Where Are All the Workers?
Another bad jobs report is a marker in a struggling economy with inflation on the rise.
Who are all these “experts” who keep predicting big employment gains each month? Who are all these “experts” who keep telling us sky-high inflation is “transitory”? Who are all these “experts” who insist massive new government spending to “Build Back Better” will do anything different than last year’s massive government spending — exacerbate unemployment, disrupt the supply chain, and cause more inflation?
Joe Biden is president, after all, and expectations for all of these things should be drastically lowered accordingly.
Yet here we are with another disappointing jobs report and another warning about inflation that somehow defied the predictions of the “experts.”
September’s jobs report was supposed to show a gain of 500,000 jobs last month. It was actually just 194,000. The headline unemployment rate fell to 4.8% instead of the expected 5.1%, while the fuller measure is 8.5%. Those numbers are partly because of upward revisions to previous jobs reports (good news), but also primarily because at least five million people are now permanently out of the workforce (bad news). They’re not even looking for work, which leaves them out of the report.
Where are all the workers? The U.S. economy, after 18 months of 15 days to slow the spread, still has five million fewer workers than in February 2020. Nearly three million people have been out of work for at least six months. Enhanced unemployment benefits finally ended everywhere last month, and employers are sharply raising wages and offering all kinds of other benefits in a bid to retain and attract workers. Yet there are nearly 11 million job openings.
It could be that the COVID Delta surge played a role. Much of the country saw increased cases and deaths, and there was some policy regression that hindered job growth. According to Indeed, a job-search website, survey respondents’ number one reason for avoiding the workforce is fear of catching COVID.
Perhaps a lot of these missing workers are parents staying home with kids who can’t go to school. Whether schools have been shuttered entirely or on a wretched “hybrid” system of going to school only on some days of the week, parents — many of them single moms — are left with young kids at home and thus are unable to return to work.
But hey, at least Joe Biden in July began incentivizing parents with his new gimmick of sending them direct payments for the child tax credit. That’s one of many government benefits that make staying home and out of the workforce more doable.
Meanwhile, vaccines might be saving lives, but they’re killing jobs. Well, at least mandating vaccines is. Businesses are desperate for workers, but company after company, hospital after hospital, is firing unvaccinated workers, regardless of natural immunity or any other consideration. Those newly unemployed folks offset some gains.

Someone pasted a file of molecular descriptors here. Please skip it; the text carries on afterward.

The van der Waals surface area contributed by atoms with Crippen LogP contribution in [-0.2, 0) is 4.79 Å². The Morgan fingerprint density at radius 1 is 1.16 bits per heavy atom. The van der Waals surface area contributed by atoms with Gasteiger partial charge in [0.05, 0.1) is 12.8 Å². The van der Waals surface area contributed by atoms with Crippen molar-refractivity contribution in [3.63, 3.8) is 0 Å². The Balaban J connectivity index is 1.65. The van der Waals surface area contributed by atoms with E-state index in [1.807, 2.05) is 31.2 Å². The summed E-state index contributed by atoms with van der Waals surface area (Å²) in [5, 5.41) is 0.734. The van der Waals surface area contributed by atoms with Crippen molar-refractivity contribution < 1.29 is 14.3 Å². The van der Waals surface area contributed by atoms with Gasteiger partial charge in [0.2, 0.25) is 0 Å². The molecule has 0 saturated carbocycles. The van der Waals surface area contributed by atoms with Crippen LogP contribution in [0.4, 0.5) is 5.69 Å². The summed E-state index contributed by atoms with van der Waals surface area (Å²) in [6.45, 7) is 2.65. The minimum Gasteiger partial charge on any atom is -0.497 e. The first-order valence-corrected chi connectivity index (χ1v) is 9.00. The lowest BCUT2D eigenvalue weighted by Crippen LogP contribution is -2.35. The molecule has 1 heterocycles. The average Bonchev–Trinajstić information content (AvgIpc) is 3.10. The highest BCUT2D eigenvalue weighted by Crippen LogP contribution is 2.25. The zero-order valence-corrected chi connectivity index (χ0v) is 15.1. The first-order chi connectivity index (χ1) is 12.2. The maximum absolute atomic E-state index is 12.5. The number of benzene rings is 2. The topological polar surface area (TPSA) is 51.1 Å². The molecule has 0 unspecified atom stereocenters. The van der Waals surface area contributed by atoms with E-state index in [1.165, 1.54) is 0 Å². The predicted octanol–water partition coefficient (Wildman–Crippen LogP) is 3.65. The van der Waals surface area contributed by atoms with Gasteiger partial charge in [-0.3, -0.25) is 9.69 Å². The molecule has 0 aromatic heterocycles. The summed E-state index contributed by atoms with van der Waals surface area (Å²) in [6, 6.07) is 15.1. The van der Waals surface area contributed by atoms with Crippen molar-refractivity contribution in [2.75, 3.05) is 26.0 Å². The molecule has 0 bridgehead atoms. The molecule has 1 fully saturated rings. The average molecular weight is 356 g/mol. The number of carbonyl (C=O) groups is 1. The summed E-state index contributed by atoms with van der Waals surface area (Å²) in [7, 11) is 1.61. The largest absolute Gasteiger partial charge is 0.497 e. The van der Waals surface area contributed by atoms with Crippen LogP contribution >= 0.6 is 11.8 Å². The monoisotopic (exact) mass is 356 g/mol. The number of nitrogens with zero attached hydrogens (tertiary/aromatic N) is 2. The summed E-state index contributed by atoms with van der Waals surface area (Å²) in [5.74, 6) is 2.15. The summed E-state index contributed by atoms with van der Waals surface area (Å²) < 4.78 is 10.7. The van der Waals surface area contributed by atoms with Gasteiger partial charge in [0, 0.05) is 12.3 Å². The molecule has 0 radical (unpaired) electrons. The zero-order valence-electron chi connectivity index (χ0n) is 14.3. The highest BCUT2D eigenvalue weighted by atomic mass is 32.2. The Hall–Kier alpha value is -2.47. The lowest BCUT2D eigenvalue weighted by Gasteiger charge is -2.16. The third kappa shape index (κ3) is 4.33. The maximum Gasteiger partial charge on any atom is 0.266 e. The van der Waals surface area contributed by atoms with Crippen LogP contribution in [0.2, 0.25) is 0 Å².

According to The Washington Post, much of this can be blamed on “systemic racism.” Though the story lists myriad reasons that have nothing to do with discrimination, the Post says without evidence, “Discrimination and biases also seep into the hiring process, holding back employment for workers of color.” Additionally, the Post tells us without any explanation or context, “The coronavirus has killed more Black Americans than those in any other racial group.” One word not anywhere in the Post’s story: vaccination. Blacks have the lowest vaccination rate, and that, again, is playing a big role in hiring and firing, not to mention death rate.
The economy runs on people, and without people working, it sputters. Massive disruptions in the supply chain are largely caused by a lack of workers. This makes the products that are available more expensive — i.e., inflation.
A new report on inflation, which is at a 30-year high since Biden took office and was 5.3% in August, estimates that higher prices are costing the average family an extra $175 per month. This is largely because grocery bills have skyrocketed and gas prices just hit a seven-year high. That spending blows a major hole in most family budgets, and millions are having a hard time making ends meet.
“The Federal Reserve has argued that inflation will recede to just above its 2% target by 2022,” reports The Wall Street Journal. “Nonetheless, Fed Chairman Jerome Powell, asked last week whether inflation is now broader and more structural than earlier this year, responded, ‘Yes, I think it’s fair to say that it is.’”
Thank heaven for the experts.
Finally, Biden promised not to raise taxes on the middle class. He might be able to win over media “fact-checkers” because he hasn’t raised income tax rates, but inflation is a huge tax hike on the middle class, and his policies are causing it. And if he succeeds in raising corporate taxes or the higher individual rates paid by most small-business owners, you can count that as another tax hike for workers — the dishonest spin of Jen Psaki notwithstanding.
We’ve written more than once regarding how Joe Biden is channeling Jimmy Carter’s malaise. Economic stagnation, inflation, energy troubles, foreign policy crises, American decline — all of those things defined Carter’s presidency and now, apparently, Biden’s. Even if the experts tell us things will get better any minute now.
Update: A day after we published this, The Wall Street Journal corroborated our assertion about school closures playing a role:
Many workers displaced by last year’s pandemic, especially women, have yet to return to the labor market, acting as a check against stronger job growth. And some women who did return haven’t been able to stay in the job as the Delta variant of Covid-19 raised fears and scrambled child-care plans. In September, women lost 26,000 payroll jobs.
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